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Re: SD card interface
« Reply #38 on: 2013.October.29. 09:26:45 »
Quote from: Saint
I've done the SPI master interface Verilog code now. I had looked at the 65SPI stuff before, but I seem to remember it was a bit hard to understand the code (I think VHDL, which I'm not a fan of). Luckily Altera had some sample code which is an SPI master controller which interfaces to a standard bus with RD/WR/CE type interface and a bi-directional 8 bit data bus.

Ahaa, I see. The only problem I've heard is about the not-so standard SPI bus handling by some devices I've written in one of my previous messages (like SD card etc). So similar devices (maybe even 65SPI "B" version) has not only a separated select signal, but also MISO.

Quote
Unfortunately though, I don't have that many pins spare on the EPM3064, as I'm looking at the 44 pin version at the moment. So I can only manage 2 SPI slave devices and a 4 page ROM area with one page split into 8KB code and 8KB SPI interface. Is 8KB enough for the SD card driver do you think, Zozo? It may be a bit tight as it will need to be all Z80 code to control the SD card.

I don't think you need lots of code to handle an SD card. EXDOS will do all of higher level stuff (like FAT filesystem) you only need to supply SD card detect/initialization, block read/write, and such short piece of codes. I can tell after inspecting some AVR code, that even a little AVR MCU with as little as 4K (or 8?) flash can easily do it, and it also includes some FAT driver (which you don't need at all for EP, because it's task of EXDOS)!  As far as I can do a wild a guess, even about 2K Z80 code is enough in case of the Enterprise! Zozo is much more suitable person to answer this though :) Maybe his IDE card and its ROM can be checked out as a rough guess about needed amount of extra code. It's another question that people not having an EXDOS card itself (like me) would need the EXDOS too (maybe a bit modified version, Zozo told something about the need to remove some WD initialization code which can lead to long delays because of lack of a real WD in the system EXDOS was created originally for - fortunately EXDOS is also a great work having good "layered" design to easily adopt totally different storage hardware if it can support some basic functions like block read/write).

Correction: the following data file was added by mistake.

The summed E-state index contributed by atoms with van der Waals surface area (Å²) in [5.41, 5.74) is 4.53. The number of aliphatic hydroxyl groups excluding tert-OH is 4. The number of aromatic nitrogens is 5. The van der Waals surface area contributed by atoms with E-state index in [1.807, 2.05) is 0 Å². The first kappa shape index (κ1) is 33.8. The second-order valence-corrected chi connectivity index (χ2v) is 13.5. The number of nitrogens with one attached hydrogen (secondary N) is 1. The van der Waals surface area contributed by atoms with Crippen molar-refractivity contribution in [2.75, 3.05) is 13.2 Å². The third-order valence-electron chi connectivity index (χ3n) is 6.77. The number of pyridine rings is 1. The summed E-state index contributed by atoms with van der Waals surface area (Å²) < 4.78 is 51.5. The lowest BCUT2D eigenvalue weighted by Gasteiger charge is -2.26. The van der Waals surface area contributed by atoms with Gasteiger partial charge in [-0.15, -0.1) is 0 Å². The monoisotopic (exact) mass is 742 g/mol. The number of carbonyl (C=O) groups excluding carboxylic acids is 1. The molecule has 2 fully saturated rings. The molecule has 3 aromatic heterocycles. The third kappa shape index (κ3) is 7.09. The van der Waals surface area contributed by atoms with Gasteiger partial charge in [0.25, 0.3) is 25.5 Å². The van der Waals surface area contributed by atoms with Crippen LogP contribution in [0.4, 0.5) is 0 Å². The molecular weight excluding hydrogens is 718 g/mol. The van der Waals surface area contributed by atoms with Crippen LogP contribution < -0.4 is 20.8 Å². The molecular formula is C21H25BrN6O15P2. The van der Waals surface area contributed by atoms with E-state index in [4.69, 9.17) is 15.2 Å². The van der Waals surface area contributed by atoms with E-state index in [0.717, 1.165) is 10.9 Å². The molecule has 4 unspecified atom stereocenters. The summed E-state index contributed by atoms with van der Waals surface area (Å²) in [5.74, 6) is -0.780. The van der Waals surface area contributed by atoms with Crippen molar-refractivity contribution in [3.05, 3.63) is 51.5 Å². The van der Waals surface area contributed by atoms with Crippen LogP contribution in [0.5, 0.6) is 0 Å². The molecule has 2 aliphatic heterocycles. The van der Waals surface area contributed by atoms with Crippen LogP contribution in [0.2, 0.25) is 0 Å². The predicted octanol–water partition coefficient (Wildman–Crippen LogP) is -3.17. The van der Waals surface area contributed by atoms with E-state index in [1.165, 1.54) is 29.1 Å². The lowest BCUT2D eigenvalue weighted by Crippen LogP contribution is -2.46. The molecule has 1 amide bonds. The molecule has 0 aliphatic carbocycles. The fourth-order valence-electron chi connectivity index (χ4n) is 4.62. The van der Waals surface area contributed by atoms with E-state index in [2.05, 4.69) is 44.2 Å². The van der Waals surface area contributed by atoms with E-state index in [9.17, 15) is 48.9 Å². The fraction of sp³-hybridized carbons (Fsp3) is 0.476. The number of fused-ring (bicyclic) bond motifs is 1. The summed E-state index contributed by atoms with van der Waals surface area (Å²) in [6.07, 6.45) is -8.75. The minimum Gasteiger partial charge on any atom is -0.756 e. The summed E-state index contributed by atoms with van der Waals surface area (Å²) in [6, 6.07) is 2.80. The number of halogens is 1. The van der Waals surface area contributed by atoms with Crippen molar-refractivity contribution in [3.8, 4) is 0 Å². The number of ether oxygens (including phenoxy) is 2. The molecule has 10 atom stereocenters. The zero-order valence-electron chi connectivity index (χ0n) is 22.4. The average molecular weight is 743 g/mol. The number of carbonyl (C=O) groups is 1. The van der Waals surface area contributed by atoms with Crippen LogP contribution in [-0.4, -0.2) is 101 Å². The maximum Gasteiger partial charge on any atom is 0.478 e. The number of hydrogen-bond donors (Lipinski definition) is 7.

But for Ethernet, the situation is quite different especially if Z80 based TCP/IP stack must be created, but still I would not expect to have much more code than - let's say - some Kbytes (for the protocol itself, but there can be other parts unlike the more generic block level SD card interface for EXDOS ...).

It does mean there is a spare line for an ethernet controller, though. :)

Btw, what do you mean about "8K SPI interface"? Is it some kind of memory mapped stuff? At least my ideas was using simple some I/O ports, I am not really sure what you mean about 8K here. Or is it something I've also written about that some kind of DMA is done to a dedicated RAM (or RAM-like, from the point of view of the Z80 at least) area which can be accessed by the CPU as well, as it would be regural RAM?

Btw, can you suggest some resources (sorry, bit off-topic here maybe) to learn Verilog and/or VHDL? To be honest, I've already tried several times but always I felt lost after some minutes because of the "alien nature" of these hardware description languages compared to ones ("normal" program languages) I am used to.

One thing has crossed my mind though. As far as I know Atmel has FPGA (not CPLD do you can easily reprogram it, I guess) with integrated MCU on it. I don't know but maybe Microchip has something similar too (as far as I can sense you prefer PIC over AVRs, that's why I wrote about Microchip). So you can even save a discrete MCU, and lowering the chip count, if you want an MCU as well not just a CPLD/FPGA.